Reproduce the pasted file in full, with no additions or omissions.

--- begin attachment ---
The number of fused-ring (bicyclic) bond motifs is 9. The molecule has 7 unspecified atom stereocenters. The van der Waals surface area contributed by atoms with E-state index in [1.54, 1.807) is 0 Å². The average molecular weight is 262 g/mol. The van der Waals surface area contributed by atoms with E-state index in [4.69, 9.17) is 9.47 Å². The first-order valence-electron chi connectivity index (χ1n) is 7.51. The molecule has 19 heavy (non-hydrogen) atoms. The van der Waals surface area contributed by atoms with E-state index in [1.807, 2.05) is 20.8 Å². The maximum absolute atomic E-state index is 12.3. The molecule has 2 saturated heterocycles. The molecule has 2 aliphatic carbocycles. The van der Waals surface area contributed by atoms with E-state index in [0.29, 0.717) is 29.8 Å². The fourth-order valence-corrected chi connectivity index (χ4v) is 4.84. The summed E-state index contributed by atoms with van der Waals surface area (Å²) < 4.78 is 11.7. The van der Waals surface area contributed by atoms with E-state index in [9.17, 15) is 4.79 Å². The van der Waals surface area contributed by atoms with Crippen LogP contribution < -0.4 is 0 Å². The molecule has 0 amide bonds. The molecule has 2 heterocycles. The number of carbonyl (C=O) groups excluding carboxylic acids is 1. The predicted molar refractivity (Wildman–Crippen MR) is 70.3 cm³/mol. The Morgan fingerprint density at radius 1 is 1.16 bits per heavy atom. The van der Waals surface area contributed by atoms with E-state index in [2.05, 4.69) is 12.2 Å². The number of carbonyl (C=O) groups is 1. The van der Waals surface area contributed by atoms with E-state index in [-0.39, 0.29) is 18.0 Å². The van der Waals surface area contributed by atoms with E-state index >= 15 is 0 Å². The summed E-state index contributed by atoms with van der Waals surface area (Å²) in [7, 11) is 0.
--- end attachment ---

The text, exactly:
The number of fused-ring (bicyclic) bond motifs is 9. The molecule has 7 unspecified atom stereocenters. The van der Waals surface area contributed by atoms with E-state index in [1.54, 1.807) is 0 Å². The average molecular weight is 262 g/mol. The van der Waals surface area contributed by atoms with E-state index in [4.69, 9.17) is 9.47 Å². The first-order valence-electron chi connectivity index (χ1n) is 7.51. The molecule has 19 heavy (non-hydrogen) atoms. The van der Waals surface area contributed by atoms with E-state index in [1.807, 2.05) is 20.8 Å². The maximum absolute atomic E-state index is 12.3. The molecule has 2 saturated heterocycles. The molecule has 2 aliphatic carbocycles. The van der Waals surface area contributed by atoms with E-state index in [0.29, 0.717) is 29.8 Å². The fourth-order valence-corrected chi connectivity index (χ4v) is 4.84. The summed E-state index contributed by atoms with van der Waals surface area (Å²) < 4.78 is 11.7. The van der Waals surface area contributed by atoms with E-state index in [9.17, 15) is 4.79 Å². The van der Waals surface area contributed by atoms with Crippen LogP contribution < -0.4 is 0 Å². The molecule has 0 amide bonds. The molecule has 2 heterocycles. The number of carbonyl (C=O) groups excluding carboxylic acids is 1. The predicted molar refractivity (Wildman–Crippen MR) is 70.3 cm³/mol. The Morgan fingerprint density at radius 1 is 1.16 bits per heavy atom. The van der Waals surface area contributed by atoms with E-state index in [2.05, 4.69) is 12.2 Å². The number of carbonyl (C=O) groups is 1. The van der Waals surface area contributed by atoms with E-state index in [-0.39, 0.29) is 18.0 Å². The van der Waals surface area contributed by atoms with E-state index >= 15 is 0 Å². The summed E-state index contributed by atoms with van der Waals surface area (Å²) in [7, 11) is 0.